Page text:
Reviews & Quotes

Educational Media Reviews Online (EMRO) Reviewed by Margaret M. Reed, Riley-Hickingbotham Library, Ouachita Baptist University
"Eye-opening and inspiring, The Pushouts is a powerful reminder that the best mentors are those who’ve been down the same path as their students. They see their life experiences as a gift that must be shared with the next generation. They tap students’ potential and equip them to move beyond their circumstances.

Highly recommended for all libraries, The Pushouts is an essential resource for courses in education, counseling, sociology, and criminal justice."

K. Fennessy
"As Flores puts it, 'education is a way up and a way out.' An inspiring film, this is recommended."
Santa Rosa Junior College Rhonda Findling, Second Chance Program Counselor/Coordinator
"I would highly recommend The Pushouts for educators at all levels, especially those that care about students from disenfranchised underserved communities. It also features the voice of Victor Rios, who has a remarkable story of coming from a gang neighborhood and gang life, to being inspired by a high school teacher to turn his life around.  With that support, he pursued a PhD and is now a professor at UC Santa Barbara. This film is also incredibly inspiring for underrepresented youth who are marginalized and funneled into the prison pipeline."
Sandie Viquez Pedlow, Executive Director
"We are so pleased about this wonderful recognition of a very powerful story that explores the complex trajectory of Latino and African American youth who are struggling to prepare for life after high school. We recognize The Pushouts is the kind of film that public media stations can use to build partnerships at the local level and spark a national dialogue on the future of America’s youth."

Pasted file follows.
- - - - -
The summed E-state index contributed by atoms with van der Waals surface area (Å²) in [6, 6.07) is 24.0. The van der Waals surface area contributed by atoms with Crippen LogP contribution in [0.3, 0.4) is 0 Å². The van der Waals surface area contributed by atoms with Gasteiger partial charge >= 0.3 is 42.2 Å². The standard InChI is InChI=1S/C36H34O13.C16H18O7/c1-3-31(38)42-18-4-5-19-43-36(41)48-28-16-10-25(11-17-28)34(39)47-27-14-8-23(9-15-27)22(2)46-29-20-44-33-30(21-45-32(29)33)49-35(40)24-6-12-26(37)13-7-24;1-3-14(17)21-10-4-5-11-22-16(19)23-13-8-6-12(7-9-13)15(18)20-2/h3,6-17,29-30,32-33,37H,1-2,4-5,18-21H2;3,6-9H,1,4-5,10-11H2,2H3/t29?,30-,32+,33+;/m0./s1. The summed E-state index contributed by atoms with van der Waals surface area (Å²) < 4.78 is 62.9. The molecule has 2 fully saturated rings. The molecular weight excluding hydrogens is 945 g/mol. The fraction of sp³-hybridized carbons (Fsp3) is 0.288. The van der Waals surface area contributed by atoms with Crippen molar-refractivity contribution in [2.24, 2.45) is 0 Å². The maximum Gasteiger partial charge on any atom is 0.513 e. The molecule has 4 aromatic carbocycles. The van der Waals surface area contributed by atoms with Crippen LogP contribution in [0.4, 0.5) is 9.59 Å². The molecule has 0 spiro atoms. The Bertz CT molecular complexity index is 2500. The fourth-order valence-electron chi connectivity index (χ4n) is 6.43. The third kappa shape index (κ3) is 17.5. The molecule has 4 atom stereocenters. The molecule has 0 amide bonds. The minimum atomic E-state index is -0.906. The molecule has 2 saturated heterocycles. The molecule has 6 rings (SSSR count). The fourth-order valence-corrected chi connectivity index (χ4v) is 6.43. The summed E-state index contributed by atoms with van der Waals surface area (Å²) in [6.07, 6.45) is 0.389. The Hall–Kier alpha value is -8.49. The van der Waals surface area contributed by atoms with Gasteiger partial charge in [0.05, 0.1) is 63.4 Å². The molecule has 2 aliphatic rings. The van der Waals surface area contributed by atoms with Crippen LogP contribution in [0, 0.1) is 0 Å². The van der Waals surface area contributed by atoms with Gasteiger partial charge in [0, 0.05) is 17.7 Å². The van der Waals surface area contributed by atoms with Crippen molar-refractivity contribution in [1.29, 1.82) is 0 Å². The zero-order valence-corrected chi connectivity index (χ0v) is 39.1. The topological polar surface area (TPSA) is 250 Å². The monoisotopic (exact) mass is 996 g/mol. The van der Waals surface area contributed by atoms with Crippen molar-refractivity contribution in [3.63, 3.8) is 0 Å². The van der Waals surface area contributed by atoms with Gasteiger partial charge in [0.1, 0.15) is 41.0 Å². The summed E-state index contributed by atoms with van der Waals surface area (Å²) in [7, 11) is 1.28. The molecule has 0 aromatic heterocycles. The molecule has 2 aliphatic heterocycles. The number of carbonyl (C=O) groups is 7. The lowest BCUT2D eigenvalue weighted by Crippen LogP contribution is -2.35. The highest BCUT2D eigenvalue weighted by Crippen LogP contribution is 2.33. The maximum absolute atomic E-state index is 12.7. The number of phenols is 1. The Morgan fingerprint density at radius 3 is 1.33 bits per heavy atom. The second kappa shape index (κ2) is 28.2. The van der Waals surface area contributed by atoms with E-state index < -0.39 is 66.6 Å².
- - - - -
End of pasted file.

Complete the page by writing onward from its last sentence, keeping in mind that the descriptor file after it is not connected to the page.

National Association for Multicultural Education (NAME)
"This is a very compelling film not only because of Victor Rios’ story but also because of the stories of the young people he and Martin Flores work with in the present day. The film humanizes youth who are often only seen as part of a crime story on the news. They are the kids who end up falling victim to police harassment and brutality. They are not drop outs, they are pushouts."

"This would be a great film to show to preservice teachers—especially those who come from backgrounds unlike the students in this film. It would be especially good for these preservice teachers to see this just before they start student teaching. The film is a reminder that every student has a story, every student should be seen as a person in spite of their behavior or academic performance. The film would also be an excellent film to show seasoned teachers as well. Regardless of whether they teach in the inner city or the suburbs the film has relevance to all situations because all schools have students who struggle with economic disadvantage, lack of support at home and discrimination. Because it is under an hour it lends itself very well to a professional development class. It might be something to motivate faculty during convocation just before the start of the school year."